This story originally appeared on KERA News.
A proposed bullet train between Dallas and Houston has run into a couple of potential roadblocks: landowners in rural Texas and legislators in Austin.
Many would argue that the quiet, sleepy countryside of Ennis is no place for the commotion of a N700 series Shinkansen bullet train.
David Hunter, for instance, is one of them. He’s dedicated the past 30 years to building his family’s dream home on a 40-acre plot in the rural town south of Dallas. He says what makes Texas distinguishable is its land.
But the Dallas-to-Houston high-speed rail might change that for Hunter’s family and the many families who live on the projected route. He says while the train’s plans have rapidly materialized over the past year, he, like many others in Ennis, have been living in limbo.
Both potential pathways — a utility corridor and an existing right-of-way owned by BNSF Railway — would slice through his land. One might even cut through his house.
“You really want it to come through your house; you don’t want it to come beside it,” Hunter said, chuckling at the irony. “Because you’ll get more for your property. If it comes over here 200 feet, well then, we’re still sitting here, but then we’ve got a high-speed rail coming every 30 minutes or however they propose to run the trains.”
Six years from now, in 2021, Texas Central Railway hopes to have its bullet trains coming and going 62 times a day. The company says its tracks will be no wider than 100 feet and will need just about 3,000 acres to run between Dallas and Houston. The trip would be about 90 minutes.
‘Not a good thing for Texas’
Rural landowners fear much more than just losing their land: Diminishing property values, spending taxpayer money on a private project and using eminent domain to buy residents out of their homes for a train they say they won’t even ride.
“It’s not a good thing for Texas,” Hunter said. “It destroys a bunch of property, homes, farms and ranches that will never be the same.”
That’s the argument being used by a group called Texans Against High Speed Rail. They’ve spent the current legislative session in Austin trying to kill the $10 billion project. And they’ve had some success.
The Texas Senate plans to vote on a bill that would strip high-speed rail companies of eminent domain authority. And, last weekend, a condition was quietly added to the state budget that could limit the Texas Department of Transportation’s involvement in the project — effectively eliminating needed knowledge and oversight. If either of those measures survives House and Senate votes, the bullet train could be stopped altogether.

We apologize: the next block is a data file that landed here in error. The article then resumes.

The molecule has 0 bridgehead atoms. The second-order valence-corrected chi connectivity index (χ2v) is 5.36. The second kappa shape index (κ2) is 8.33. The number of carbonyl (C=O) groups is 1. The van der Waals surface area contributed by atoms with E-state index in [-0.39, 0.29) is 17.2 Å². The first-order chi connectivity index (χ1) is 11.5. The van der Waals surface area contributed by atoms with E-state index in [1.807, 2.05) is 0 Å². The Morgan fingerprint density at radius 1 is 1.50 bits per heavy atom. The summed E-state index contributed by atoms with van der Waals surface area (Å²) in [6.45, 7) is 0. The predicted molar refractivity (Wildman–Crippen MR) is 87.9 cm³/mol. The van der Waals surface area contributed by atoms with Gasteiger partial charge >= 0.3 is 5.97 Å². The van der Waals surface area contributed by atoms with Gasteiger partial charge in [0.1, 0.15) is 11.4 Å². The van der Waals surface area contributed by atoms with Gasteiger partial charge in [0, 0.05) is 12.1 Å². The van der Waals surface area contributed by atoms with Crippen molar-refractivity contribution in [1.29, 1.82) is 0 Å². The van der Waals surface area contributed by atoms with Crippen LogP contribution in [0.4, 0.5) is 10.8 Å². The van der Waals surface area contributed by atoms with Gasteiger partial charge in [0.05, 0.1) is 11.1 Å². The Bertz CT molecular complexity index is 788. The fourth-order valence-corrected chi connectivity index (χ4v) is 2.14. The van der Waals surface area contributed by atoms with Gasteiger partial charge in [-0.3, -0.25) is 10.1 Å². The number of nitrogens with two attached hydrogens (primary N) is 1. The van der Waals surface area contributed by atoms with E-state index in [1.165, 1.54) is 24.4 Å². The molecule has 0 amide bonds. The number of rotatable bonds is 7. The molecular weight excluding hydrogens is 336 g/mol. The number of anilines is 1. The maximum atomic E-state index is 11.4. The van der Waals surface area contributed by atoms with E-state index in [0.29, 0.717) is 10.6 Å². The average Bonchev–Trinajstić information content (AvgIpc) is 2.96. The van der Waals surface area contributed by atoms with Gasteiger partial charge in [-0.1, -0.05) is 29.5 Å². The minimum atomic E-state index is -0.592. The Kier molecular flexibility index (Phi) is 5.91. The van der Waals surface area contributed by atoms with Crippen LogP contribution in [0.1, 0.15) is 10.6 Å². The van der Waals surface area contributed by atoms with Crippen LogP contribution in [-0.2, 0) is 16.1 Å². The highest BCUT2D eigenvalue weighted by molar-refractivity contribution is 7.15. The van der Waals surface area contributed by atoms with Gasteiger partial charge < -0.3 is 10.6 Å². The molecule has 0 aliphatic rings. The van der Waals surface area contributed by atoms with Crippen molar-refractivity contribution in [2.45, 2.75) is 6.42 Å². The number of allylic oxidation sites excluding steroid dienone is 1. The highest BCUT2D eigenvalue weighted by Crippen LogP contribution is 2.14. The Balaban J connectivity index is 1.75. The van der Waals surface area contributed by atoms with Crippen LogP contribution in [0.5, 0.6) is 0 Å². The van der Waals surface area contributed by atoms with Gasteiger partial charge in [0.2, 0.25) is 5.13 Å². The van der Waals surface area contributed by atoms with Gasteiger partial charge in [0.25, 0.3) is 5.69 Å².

Republican John Wray represents Ennis in the State House. He authored three of his own bills that won’t make it to the floor this session: One that required consent from all affected counties and another that mandated private companies to pay damages a third that essentially prohibited private entities from accessing public funds.
“If we can’t stop the project, I at least want to make sure that my district — and all the districts that are similarly situated — are treated as favorably as they can possibly be treated,” Wray said. “The phrase I’ve been using is it creates a ‘Chinese Wall’ of sorts, and that would really impact landowners as well as future development all along that pathway.”
Train will be ‘really good for the state’
Texas Central has said those kinds of characterizations and the legislative moves are unfair.
“I think that the issue with the train is that it’s a high-speed train, and that’s new — not only to Texas but new to the country,” said Kathryn Kaufman, executive vice president of Texas Central Railway. “So when you don’t know something and you haven’t experienced it, you may tend to have a little fear about it, and that’s why we have tried to be as transparent and open and educational as possible.”
When the first train of the now-famous Shinkansen network launched in 1964, it was met with fierce opposition, technical difficulties and astronomical costs. The $80 million project had become the bane of Japan.
But when it finally pulled out of Tokyo Station, it became a symbol of change that transformed Japan’s cities. Kaufman argues the train will do the same here.
“This is something that’s really good for the state. We wouldn’t be doing it if we didn’t believe it was transformational and something really important for the state,” Kaufman said.
‘An emotional factor’
If the rail pulls through, Ennis lawyer Gary Bennett says his firm will be representing landowners.
“Even though they may still have use of the properties, it may be a diminished use, and they should be compensated for that,” he said. “There’s an emotional factor involved; if it comes through someone’s house, they’ve got to move.”
On his serene homestead out in Ennis, that’s exactly what’s got David Hunter worried.
“You know, we’ve got this place and built it after 30 years of work, and now there’s a chance that we might lose it,” he said. “You know we’re 58 years old, and so it’s basically starting over.”
If the bullet train survives this legislative session, the next step for Texas Central will be finishing an environmental impact study that’s due in June.